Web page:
The benefit of turning sales into a game

This article was originally posted on Life Annuity Specialist and is written by Cyril Tuohy.

Agents are the lifeblood of most insurers, so raising their productivity is an enticing prospect.

Leaderboard Legends is the latest to try by turning sales into a game. Its software tries to motivate agents, boost productivity and help insurers improve customer engagement and employee collaboration.

Insurers with career agent channels and big independent distribution have shown a lot of interest in the product, said Seth Preus, founder of Racing Snail. “They want agencies competing versus each other,” he said. Racing Snail refers to a character in 1984’s The Neverending Story. While the snail is never named, it moves at warp speed. The software is available by subscription and based on user numbers.

Gamification isn’t exactly new. Farmer’s Farmville and Aetna’s Mindbloom Life Game have been in the market for years. Succeeding with the approach is tantalizing. Consider a life insurer with more than 5,000 agents on staff with an industry average premium of $120,000 per agent. A gamification contest adopted by 20% of agents, assuming a 5% improvement in premium per agent, would yield an expected increase in sales of $6 million, according to a Cognizant white paper published last year. But there are also drawbacks. Gamification can suffer from flawed design. It can lead to backlash caused by ineffective “point” or “badge” systems or competitions that overwhelm agents and rank-and-file employees. The return on investment can be lackluster. Gamification packages can be applied to any number of areas: policy administration, billing, pre-purchase, new business and underwriting, Cognizant said.

Leaderboard Legends is Mivation’s second product. It was developed after 14 years collecting analytics, compensation data, return-on-investment metrics and studying advanced agency compensation systems, Preus said. Along the way, Preus and his platoon of software developers were surprised to learn that simply boosting compensation – extrinsic rewards – often failed to deliver the commensurate lift in agent production, he said. Agents were often more driven by confidence, peer recognition, accountability and activity-based tasks, or variables that are more intrinsic in nature, he said. The software program is designed to work through agents’ customer relationship management systems or through the insurer’s policy administration system, and games can be configured in a variety of ways.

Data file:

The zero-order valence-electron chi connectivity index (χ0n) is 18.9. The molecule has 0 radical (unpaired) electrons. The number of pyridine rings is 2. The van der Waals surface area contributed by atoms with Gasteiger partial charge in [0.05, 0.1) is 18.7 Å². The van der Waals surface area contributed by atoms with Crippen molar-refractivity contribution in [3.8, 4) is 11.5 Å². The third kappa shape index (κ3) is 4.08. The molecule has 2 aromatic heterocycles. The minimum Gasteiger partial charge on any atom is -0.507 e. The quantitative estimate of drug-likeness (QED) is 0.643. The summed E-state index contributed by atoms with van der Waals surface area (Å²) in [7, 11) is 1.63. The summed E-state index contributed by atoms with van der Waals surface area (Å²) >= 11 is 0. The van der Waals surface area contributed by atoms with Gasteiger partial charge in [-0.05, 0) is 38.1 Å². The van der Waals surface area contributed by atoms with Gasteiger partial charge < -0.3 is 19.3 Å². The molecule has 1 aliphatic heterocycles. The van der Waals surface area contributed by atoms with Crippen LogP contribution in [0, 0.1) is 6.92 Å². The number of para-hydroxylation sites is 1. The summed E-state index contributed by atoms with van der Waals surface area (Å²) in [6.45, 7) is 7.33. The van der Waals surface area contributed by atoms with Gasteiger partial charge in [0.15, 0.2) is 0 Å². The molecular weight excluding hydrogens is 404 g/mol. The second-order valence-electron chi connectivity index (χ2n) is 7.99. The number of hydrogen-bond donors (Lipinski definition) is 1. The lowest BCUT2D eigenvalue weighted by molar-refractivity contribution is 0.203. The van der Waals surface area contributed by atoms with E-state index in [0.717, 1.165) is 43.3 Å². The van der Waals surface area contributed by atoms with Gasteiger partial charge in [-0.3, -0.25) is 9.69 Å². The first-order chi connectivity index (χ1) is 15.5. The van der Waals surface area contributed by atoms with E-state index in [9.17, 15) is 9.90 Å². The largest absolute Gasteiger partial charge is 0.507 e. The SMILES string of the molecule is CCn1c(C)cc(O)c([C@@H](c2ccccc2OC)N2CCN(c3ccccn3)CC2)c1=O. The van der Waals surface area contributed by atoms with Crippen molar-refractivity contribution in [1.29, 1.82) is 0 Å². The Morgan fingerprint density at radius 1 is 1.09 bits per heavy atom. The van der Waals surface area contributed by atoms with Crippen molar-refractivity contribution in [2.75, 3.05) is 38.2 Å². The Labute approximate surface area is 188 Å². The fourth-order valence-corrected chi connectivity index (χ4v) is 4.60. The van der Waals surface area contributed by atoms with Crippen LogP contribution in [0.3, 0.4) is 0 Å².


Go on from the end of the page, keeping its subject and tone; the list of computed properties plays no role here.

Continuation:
Standard gamification models include those that track which agents are racking up the most in sales or the most appointments. But there are other versions too, such as a decathlon model that recognizes an agent’s prowess across multiple product lines or service functions, for example. Like an athlete who never breaks into a top-three finish in high jump, long jump, or hurdles, that agent may be out of the top three across sales of term life, universal life and fixed annuities, for instance. But taken together that agent’s results may warrant company-wide recognition.

“Point systems, which assign different point totals or weightings, help sales teams compete with service teams within the company”

Seth Preus

The program can track any metric management cares to measure and the idea is to focus less on the goal, and more on the game – say annuity sales over a certain volume within a given time frame. Back-office claims administrators like to compete as well, using yardsticks such as closing claims based on speed and volume.

One of the biggest drawbacks with gamification models has been that the same superstars keep winning. After a while, lower performers ignore the challenge and disengage. But the Leaderboard suite allows agencies to group producers into classes so that sales rock stars in one agency compete against the stellar producers at another agency, B-tier producers then compete with other B-tier sales pros and so on

Prizes, at the discretion of the agency or the company, vary from higher compensation to a day off.